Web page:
Harris confirmed the fatality review program lacks resources.
“The committee has no staff, has no funding, has no nothing,’’ Harris said.
Officials from the Massachusetts DCF said they do not analyze whether at-risk children die more often in unsafe sleeping situations compared with the general population.
However, they said that such a disparity is likely because many challenges faced by troubled families — including poverty, cramped housing, and substance abuse — are linked to increased risks of all sleep-related infant deaths.
The agency has increased efforts to educate families about safe-sleep habits over the past two years, said Amy Kershaw, DCF’s assistant commissioner for policy and practice innovations. In May, the state launched a “welcome baby” initiative in which state social workers provide guidance to new parents under their supervision about safe sleep and other health efforts.
However, Kershaw added that the state cannot force parents to change habits associated with sleep-related deaths.
“We are working with a highly risky population,’’ Kershaw said. “Co-sleeping and being poor and some of these risk factors are not necessarily illegal.”
Officials in some states have been so troubled by what they consider preventable deaths that they have tried to find ways to criminally prosecute parents whose infants die in situations considered risky. In Wisconsin, for example, lawmakers filed a bill last year to make it illegal to sleep with an infant while intoxicated.
But most health advocates argue that it’s far more helpful to educate parents and caretakers about ways to protect their babies than to punish them. And Putnam-Hornstein of USC said social workers need to tailor their message to the realities of lives in troubled families.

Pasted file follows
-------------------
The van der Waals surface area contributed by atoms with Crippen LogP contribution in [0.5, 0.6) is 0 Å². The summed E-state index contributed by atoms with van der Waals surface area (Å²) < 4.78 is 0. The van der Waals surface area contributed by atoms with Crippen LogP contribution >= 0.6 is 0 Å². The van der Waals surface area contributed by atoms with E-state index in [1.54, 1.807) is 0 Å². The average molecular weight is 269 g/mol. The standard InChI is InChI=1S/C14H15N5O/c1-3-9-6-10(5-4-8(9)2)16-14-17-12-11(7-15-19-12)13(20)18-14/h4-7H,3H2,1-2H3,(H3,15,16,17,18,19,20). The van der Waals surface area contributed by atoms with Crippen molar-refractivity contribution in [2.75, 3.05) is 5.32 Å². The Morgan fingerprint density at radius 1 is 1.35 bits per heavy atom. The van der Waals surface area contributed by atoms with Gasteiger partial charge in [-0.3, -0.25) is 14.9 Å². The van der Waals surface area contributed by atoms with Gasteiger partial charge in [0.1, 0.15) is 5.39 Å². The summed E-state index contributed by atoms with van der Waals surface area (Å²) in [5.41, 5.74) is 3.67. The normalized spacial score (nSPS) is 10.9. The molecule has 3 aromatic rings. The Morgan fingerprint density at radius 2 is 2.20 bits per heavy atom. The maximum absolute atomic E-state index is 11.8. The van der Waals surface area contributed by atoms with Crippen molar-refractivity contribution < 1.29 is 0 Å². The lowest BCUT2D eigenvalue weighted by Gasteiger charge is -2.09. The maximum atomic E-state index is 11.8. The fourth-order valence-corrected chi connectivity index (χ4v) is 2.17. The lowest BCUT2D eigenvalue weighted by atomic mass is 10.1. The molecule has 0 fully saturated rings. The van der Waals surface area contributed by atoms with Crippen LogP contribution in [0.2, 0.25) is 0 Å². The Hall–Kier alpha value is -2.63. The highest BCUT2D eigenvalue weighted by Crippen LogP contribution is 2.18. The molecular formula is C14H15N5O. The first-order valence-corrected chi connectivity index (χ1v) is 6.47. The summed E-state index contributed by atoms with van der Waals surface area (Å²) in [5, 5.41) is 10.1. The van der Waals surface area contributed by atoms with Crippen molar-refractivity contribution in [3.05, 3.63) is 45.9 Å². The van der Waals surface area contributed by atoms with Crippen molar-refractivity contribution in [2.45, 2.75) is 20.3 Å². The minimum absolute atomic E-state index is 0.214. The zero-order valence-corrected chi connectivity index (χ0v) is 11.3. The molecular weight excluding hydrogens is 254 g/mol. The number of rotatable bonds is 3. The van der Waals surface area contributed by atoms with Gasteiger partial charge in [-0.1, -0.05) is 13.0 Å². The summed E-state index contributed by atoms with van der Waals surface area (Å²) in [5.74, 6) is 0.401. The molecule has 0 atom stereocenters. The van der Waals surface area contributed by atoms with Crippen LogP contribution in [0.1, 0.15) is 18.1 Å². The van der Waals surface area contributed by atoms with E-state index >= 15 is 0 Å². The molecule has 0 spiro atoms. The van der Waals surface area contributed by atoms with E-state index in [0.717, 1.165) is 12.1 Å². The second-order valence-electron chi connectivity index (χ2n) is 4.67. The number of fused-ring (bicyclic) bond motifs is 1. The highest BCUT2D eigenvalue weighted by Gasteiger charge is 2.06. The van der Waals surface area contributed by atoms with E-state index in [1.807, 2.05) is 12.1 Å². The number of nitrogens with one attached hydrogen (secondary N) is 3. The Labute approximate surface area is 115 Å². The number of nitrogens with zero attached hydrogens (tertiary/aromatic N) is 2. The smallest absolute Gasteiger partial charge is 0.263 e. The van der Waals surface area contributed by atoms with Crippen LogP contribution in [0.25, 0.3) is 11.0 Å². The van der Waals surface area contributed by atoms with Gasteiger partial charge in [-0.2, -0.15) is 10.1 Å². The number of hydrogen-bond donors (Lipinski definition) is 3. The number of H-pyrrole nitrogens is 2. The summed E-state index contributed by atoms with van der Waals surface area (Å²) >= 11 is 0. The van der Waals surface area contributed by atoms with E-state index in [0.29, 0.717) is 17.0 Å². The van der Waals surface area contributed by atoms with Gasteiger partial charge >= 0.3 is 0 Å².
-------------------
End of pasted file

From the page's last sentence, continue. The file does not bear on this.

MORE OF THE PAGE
“A simple but important message may be that if you are going to sleep with your infant, make sure you are sober,” she said.
Some child welfare advocates worry that even well-intentioned public education campaigns can hurt more than help by giving parents conflicting information.
The La Leche League International, a breastfeeding support group, believes that some “safe sleep” messages don’t recognize the realities of childrearing, particularly for women who breastfeed. The nonprofit is coming out with a book this summer advising breastfeeding mothers to sleep with their babies if they avoid other risk factors like smoking, abusing drugs or alcohol, or allowing their babies to overheat.
Aliana LaVigne is one of at least three infants with open DCF cases who died this spring — and in each case there is some evidence that the children died of SUID.
In April, 16-day-old Bailey Irish died in Fitchburg. Her mother, Charis, declined repeated requests for an interview but recently filed a petition on the website Change.org urging the state to return her oldest son, Conlan, who was taken away after Bailey’s death.
In the petition, Irish attributed Bailey’s death to SIDS, saying she put her newborn to sleep and 50 minutes later the baby stopped breathing. DCF, which said the Irishes have been receiving social services since 2012, declined to comment on the petition.
In May, 10-week-old Grace Lynne Hooks was found unconscious by her father, Melvin Hooks, in their small room in a Weymouth homeless shelter.
The grieving Hooks, who has tattooed his deceased daughter’s name on his neck, said state officials told his girlfriend that Grace died of SIDS, but he is awaiting confirmation from the medical examiner. Hooks said he had been living with Grace, his teenage son, and his girlfriend in the shelter for more than a year before she died. DCF officials confirm that they had recently opened an investigation of the family when the baby died.
Hooks said he was aware of safe-sleep guidelines and followed them. He and his girlfriend smoke (which is considered a risk to infants), but never around the baby, he said, adding that Grace had been placed on her back to sleep and rolled onto her side before she died.
David Traub, a spokesman for Norfolk District Attorney Michael W. Morrissey, said detectives did not find signs of foul play and are awaiting the final autopsy report.
Like anyone grieving the sudden, unexpected loss of an infant, Hooks wondered if there was something he could have done differently: “I don’t understand how a baby can be perfectly healthy and pass away.’’